Can’t Judge A Book By Its Cover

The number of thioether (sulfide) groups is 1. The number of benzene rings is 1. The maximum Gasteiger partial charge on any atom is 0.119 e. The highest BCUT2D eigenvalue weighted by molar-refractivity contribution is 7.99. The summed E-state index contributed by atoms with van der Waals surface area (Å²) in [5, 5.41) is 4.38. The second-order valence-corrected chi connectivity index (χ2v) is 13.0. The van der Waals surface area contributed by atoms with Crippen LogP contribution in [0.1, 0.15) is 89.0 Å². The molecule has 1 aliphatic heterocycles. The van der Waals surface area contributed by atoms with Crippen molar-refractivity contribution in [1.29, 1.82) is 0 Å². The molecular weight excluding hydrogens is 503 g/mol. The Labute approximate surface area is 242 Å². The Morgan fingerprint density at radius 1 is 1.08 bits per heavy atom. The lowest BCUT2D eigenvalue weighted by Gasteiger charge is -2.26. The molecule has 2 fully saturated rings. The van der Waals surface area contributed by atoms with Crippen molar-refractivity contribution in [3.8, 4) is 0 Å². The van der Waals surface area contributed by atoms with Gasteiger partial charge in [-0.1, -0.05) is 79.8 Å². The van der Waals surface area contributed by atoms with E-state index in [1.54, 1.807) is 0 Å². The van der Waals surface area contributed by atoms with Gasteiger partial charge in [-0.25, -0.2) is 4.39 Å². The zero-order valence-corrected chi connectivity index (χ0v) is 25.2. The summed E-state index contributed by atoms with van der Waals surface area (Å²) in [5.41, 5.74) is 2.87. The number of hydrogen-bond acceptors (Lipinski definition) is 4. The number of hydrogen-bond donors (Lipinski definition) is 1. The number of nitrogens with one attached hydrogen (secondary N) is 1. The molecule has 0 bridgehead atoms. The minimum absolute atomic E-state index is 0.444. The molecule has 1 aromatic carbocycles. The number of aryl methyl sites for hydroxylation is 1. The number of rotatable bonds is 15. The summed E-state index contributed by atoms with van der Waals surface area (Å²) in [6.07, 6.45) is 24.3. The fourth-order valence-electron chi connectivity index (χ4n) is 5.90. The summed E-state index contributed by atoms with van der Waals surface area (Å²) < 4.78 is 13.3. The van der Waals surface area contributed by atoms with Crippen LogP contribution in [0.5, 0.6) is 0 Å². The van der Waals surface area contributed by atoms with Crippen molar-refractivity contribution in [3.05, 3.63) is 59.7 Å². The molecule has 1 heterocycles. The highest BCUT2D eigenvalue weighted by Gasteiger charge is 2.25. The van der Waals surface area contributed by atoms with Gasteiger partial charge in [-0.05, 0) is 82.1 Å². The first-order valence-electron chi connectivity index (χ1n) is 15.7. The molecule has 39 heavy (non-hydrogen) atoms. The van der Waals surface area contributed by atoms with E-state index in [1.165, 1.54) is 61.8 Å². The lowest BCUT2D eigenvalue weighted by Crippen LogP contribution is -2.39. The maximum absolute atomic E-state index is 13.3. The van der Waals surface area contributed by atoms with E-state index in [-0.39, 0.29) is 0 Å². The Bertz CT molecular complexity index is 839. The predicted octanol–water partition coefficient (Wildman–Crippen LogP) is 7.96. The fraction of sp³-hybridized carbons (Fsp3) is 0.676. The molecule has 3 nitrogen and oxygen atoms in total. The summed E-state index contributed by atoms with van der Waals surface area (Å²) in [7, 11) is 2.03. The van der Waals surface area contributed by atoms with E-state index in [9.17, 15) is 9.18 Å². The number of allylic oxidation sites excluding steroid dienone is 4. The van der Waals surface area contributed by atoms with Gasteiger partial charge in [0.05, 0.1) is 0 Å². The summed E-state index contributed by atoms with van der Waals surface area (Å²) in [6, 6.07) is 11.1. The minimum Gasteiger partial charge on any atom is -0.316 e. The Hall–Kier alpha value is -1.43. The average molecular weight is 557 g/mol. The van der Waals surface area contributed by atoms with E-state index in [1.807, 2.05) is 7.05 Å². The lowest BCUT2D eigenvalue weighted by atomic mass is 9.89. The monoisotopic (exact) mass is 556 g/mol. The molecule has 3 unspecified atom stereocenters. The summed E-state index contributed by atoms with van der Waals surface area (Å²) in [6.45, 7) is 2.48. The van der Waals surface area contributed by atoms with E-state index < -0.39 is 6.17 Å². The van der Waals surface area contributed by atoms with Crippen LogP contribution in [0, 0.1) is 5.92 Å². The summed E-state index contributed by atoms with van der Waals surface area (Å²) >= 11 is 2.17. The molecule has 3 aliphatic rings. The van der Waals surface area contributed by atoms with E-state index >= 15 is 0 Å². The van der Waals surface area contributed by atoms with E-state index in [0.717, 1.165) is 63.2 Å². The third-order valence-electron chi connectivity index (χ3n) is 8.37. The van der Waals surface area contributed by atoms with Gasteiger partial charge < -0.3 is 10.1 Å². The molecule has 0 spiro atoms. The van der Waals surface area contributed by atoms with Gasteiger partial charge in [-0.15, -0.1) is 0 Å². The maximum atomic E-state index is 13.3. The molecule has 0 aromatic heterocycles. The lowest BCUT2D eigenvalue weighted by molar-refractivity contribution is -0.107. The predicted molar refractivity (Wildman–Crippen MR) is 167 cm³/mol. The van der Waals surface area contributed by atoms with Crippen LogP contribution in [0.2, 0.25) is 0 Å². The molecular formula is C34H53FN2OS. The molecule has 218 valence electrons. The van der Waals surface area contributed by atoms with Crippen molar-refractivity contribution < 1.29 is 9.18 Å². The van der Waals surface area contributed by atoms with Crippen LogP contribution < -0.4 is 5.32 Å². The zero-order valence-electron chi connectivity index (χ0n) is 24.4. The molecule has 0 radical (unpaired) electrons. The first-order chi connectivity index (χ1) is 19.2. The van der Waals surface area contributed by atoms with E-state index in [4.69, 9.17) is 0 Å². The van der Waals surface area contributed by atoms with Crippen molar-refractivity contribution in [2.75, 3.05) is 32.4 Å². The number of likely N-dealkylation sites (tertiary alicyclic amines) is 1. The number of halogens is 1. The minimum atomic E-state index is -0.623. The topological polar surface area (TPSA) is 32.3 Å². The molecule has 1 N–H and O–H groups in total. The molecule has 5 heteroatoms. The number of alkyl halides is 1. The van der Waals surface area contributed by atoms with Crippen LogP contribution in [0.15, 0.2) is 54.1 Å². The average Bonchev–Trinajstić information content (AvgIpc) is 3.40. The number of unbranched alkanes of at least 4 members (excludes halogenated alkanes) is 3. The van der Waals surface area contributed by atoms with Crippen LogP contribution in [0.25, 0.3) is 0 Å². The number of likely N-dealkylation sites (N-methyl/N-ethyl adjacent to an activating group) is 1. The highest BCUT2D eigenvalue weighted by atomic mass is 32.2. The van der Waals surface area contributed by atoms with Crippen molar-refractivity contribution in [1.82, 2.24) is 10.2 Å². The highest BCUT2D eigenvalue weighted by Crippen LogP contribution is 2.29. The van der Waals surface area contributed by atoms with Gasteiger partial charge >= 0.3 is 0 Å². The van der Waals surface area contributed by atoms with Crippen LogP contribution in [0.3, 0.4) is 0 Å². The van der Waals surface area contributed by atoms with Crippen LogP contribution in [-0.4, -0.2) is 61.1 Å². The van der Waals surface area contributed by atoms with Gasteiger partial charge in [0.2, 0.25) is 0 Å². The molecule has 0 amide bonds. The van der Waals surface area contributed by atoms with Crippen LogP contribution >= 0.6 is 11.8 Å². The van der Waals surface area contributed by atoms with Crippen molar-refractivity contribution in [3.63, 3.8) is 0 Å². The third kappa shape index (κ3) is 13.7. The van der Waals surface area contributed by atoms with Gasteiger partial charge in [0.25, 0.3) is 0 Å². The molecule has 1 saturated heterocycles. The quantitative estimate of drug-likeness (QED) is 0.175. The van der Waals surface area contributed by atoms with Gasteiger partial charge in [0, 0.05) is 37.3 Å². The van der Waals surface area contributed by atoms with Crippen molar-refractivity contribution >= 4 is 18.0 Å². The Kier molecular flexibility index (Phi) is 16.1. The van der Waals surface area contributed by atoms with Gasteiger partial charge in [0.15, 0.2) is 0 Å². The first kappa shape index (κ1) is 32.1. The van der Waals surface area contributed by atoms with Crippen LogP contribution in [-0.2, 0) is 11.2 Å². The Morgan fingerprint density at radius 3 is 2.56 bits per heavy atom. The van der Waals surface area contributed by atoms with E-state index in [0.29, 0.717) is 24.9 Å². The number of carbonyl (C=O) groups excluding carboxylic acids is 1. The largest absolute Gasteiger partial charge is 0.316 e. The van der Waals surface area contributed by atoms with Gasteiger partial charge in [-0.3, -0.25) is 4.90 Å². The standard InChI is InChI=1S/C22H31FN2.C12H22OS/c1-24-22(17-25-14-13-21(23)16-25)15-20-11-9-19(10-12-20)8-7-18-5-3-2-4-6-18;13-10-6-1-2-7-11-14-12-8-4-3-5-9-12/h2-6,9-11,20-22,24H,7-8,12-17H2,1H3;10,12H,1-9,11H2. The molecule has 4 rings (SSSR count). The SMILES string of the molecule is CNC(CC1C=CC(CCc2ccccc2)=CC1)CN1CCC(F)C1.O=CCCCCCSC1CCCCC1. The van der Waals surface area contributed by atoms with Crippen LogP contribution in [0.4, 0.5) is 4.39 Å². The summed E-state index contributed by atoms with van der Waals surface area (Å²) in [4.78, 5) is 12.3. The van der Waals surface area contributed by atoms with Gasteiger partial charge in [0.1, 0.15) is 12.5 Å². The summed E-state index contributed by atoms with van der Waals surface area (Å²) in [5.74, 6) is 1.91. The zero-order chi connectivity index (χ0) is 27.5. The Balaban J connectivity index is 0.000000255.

Or something like that. And in this case, that’s good news for Facebook. A court in Illinois recently denied a motion to dismiss a trademark action that Facebook filed against Teachbook.com. So, what is Teachbook you ask? According to the lawsuit, it’s a social networking site targeted specifically at teachers. And, also according to the lawsuit, it has at different times, touted itself on its Web site as a place where teachers “can manage your profile so that only other teachers and/or school administrators can see your personal information, blogs, posts, and so on.” That of course frees teachers from “the danger that students might learn personal information about their teachers.” So, Teachbook sounds kind of like, um, Facebook for teachers. And that’s what caused the lawsuit. Facebook contends that Teachbook’s use of that name violates Facebook’s trademark, “with the intention of causing confusion with, and trading on the goodwill of, the Facebook marks.” In response, Teachbook argued that the term “book,” which is the part of the two terms that overlap, is a generic term that can’t be the subject of a trademark. And there is some truth to that. I can’t go trademark the term “lawyer” and prevent other lawyers in town from using that term in their advertising (and no, I don’t know that because I tried). The term is generic – it describes what I do. But Teachbook conveniently ignored a few key details. Like, for instance the rest of the word. And the fact that Facebook isn’t a “book.” The court essentially adopted Facebook’s argument that the inquiry needs to be on the entire mark, not specific parts. As the court noted: “And given the ubiquity Facebook claims its mark has achieved, one could reasonably infer that the choice of the TEACHBOOK mark—which, like the FACEBOOK mark, is a curt, two-syllable conjunction of otherwise unremarkable words—to offer a similar service in the same medium was no accident.” Ya think? We’ll see if the parties can hammer something out, but given this ruling, it is probably “back to the drawing board” for the Teachbook folks. I’m sure they’d appreciate any ideas for a new name if any readers have any.